Get Back to Where You Once Belonged!
And then there were the counterrevolutionary trends — the back-to-the-future instinct that the survey also tapped into. At the same time that 49% of respondents said that we are at the start of a new economic era, 29% said that, looking back on today in five years, they will wish that they could go back — in essence, that these are the good old days. Another 22% said that they would look back on today as "strange days," and that in five years, things will have gone back to "normal." Respondents who were in the lower-income brackets were more likely to think that these are strange times.
Much of the talk about the new economy focuses on the rise of smaller, more agile companies that are playing the game by different rules. To test this theme, we offered respondents a scenario in which the new century is all about "bigness" — huge companies dominating every industry, limiting consumers' choices to a few banks, carmakers, and pizza makers. Asked about the likelihood of this scenario, 54% of respondents said that they thought it an accurate depiction of the future — although 78% indicated that they thought it would be a negative development if it were to happen.
Technology Makes Everything Possible
Not surprisingly, survey respondents are comfortable with technology — but just how comfortable? To find out, we asked them to label a menu of technological changes as either friend or foe. With few exceptions, respondents felt very friendly toward future technologies: In fact, 83% embraced videophone services, 65% would prefer to shop on the Internet, 66% would rather do business on the Internet, 70% would want Internet access in nearly every room of their home, and 91% would choose computers that they can talk to. Questions about medicine and health care elicited similar responses: Remarkably, 92% welcomed medical advances that could replace damaged body parts, 81% wanted drugs and surgeries that could help them live longer, and 63% opted for drugs and surgeries that could help them look younger for longer.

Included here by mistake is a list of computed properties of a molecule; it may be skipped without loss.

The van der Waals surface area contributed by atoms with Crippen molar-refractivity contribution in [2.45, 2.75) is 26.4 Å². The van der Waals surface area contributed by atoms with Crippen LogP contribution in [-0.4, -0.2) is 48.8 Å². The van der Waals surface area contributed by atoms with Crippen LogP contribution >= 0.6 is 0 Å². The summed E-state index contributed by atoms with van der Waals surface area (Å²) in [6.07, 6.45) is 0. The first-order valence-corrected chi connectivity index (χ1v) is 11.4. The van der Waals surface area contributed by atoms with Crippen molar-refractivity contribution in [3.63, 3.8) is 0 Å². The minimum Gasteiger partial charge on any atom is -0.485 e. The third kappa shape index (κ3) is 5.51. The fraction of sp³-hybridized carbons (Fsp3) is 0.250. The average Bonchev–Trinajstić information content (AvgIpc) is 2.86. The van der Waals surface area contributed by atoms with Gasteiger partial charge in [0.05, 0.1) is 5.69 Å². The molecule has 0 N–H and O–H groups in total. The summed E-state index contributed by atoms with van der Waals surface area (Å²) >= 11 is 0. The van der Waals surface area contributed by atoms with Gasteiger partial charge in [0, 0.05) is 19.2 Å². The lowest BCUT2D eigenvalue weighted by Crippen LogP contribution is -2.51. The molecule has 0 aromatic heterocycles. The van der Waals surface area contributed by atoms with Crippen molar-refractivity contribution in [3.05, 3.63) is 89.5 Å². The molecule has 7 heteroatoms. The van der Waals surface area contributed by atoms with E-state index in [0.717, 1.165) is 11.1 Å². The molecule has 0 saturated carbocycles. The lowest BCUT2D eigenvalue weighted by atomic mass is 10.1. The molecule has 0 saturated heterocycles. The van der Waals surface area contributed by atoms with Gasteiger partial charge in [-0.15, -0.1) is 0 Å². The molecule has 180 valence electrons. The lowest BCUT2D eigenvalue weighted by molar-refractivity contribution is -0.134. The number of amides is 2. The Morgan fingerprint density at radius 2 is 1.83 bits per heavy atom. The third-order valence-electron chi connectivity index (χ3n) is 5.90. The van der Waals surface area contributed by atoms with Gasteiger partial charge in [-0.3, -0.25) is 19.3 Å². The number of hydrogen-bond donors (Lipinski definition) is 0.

We also asked respondents to gauge the likelihood that the future would revolve around information technology, offering them a scenario in which life would largely be organized around and facilitated by communications tools that would make it possible for people all over the world to transact with one another instantaneously. An overwhelming 73% said that our scenario accurately depicted the future. Finally, when we asked respondents to predict what would gain and what would lose power in the next five years, one category outdid every other: An impressive 98% of respondents said that the Internet will only become more important in the future.
Everything Possible Is Not Desirable
And yet . . . Once again, the survey detected a shadow overcasting the optimism. Responses suggested that, as much as technology has become a given, driving and shaping work and life in the new economy, the things that it makes possible are not necessarily desirable. Every bit as important as the firm embrace that respondents gave to technology was the stiff-arm response that certain technological applications received, emphatically showing where respondents would draw the line.
Respondents clearly began to worry when technology would replace, rather than enhance, the human experience. Respondents accepted technologies for working via the Internet, then rejected them for making friends via the Internet: A solid 80% of respondents labeled such a possibility as "foe." And 70% said that they would not favor replacing traditional hard-copy books with electronic ones.